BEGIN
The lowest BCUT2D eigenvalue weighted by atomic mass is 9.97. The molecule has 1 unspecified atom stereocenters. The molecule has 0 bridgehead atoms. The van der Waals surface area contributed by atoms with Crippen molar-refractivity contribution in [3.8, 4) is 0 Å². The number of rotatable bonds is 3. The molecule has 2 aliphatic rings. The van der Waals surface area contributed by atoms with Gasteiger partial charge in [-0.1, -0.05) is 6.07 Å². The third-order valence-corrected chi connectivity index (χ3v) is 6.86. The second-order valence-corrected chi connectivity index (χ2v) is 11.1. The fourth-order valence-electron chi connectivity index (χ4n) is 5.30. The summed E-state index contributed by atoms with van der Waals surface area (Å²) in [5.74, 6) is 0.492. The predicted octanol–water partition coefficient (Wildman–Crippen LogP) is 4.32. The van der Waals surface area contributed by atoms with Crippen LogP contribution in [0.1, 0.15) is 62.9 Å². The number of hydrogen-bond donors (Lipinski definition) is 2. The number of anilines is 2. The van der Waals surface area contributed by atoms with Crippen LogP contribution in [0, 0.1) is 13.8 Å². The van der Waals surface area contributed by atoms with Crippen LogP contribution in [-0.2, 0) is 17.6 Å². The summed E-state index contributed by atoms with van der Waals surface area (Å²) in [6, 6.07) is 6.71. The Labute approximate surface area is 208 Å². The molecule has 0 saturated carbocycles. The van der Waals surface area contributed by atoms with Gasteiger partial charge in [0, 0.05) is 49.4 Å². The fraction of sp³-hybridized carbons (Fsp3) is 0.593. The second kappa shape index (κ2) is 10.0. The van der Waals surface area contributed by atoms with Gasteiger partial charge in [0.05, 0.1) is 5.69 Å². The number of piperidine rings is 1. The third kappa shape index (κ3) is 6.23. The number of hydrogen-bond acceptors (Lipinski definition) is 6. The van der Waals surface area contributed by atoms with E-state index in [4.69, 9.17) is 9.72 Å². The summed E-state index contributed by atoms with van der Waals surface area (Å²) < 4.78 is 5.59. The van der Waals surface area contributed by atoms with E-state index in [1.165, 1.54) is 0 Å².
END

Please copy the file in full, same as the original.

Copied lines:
The lowest BCUT2D eigenvalue weighted by atomic mass is 9.97. The molecule has 1 unspecified atom stereocenters. The molecule has 0 bridgehead atoms. The van der Waals surface area contributed by atoms with Crippen molar-refractivity contribution in [3.8, 4) is 0 Å². The number of rotatable bonds is 3. The molecule has 2 aliphatic rings. The van der Waals surface area contributed by atoms with Gasteiger partial charge in [-0.1, -0.05) is 6.07 Å². The third-order valence-corrected chi connectivity index (χ3v) is 6.86. The second-order valence-corrected chi connectivity index (χ2v) is 11.1. The fourth-order valence-electron chi connectivity index (χ4n) is 5.30. The summed E-state index contributed by atoms with van der Waals surface area (Å²) in [5.74, 6) is 0.492. The predicted octanol–water partition coefficient (Wildman–Crippen LogP) is 4.32. The van der Waals surface area contributed by atoms with Crippen LogP contribution in [0.1, 0.15) is 62.9 Å². The number of hydrogen-bond donors (Lipinski definition) is 2. The number of anilines is 2. The van der Waals surface area contributed by atoms with Crippen LogP contribution in [0, 0.1) is 13.8 Å². The van der Waals surface area contributed by atoms with Crippen LogP contribution in [-0.2, 0) is 17.6 Å². The summed E-state index contributed by atoms with van der Waals surface area (Å²) in [6, 6.07) is 6.71. The Labute approximate surface area is 208 Å². The molecule has 0 saturated carbocycles. The van der Waals surface area contributed by atoms with Gasteiger partial charge in [0, 0.05) is 49.4 Å². The fraction of sp³-hybridized carbons (Fsp3) is 0.593. The second kappa shape index (κ2) is 10.0. The van der Waals surface area contributed by atoms with Gasteiger partial charge in [0.05, 0.1) is 5.69 Å². The number of piperidine rings is 1. The third kappa shape index (κ3) is 6.23. The number of hydrogen-bond acceptors (Lipinski definition) is 6. The van der Waals surface area contributed by atoms with E-state index in [4.69, 9.17) is 9.72 Å². The summed E-state index contributed by atoms with van der Waals surface area (Å²) < 4.78 is 5.59. The van der Waals surface area contributed by atoms with E-state index in [1.165, 1.54) is 0 Å².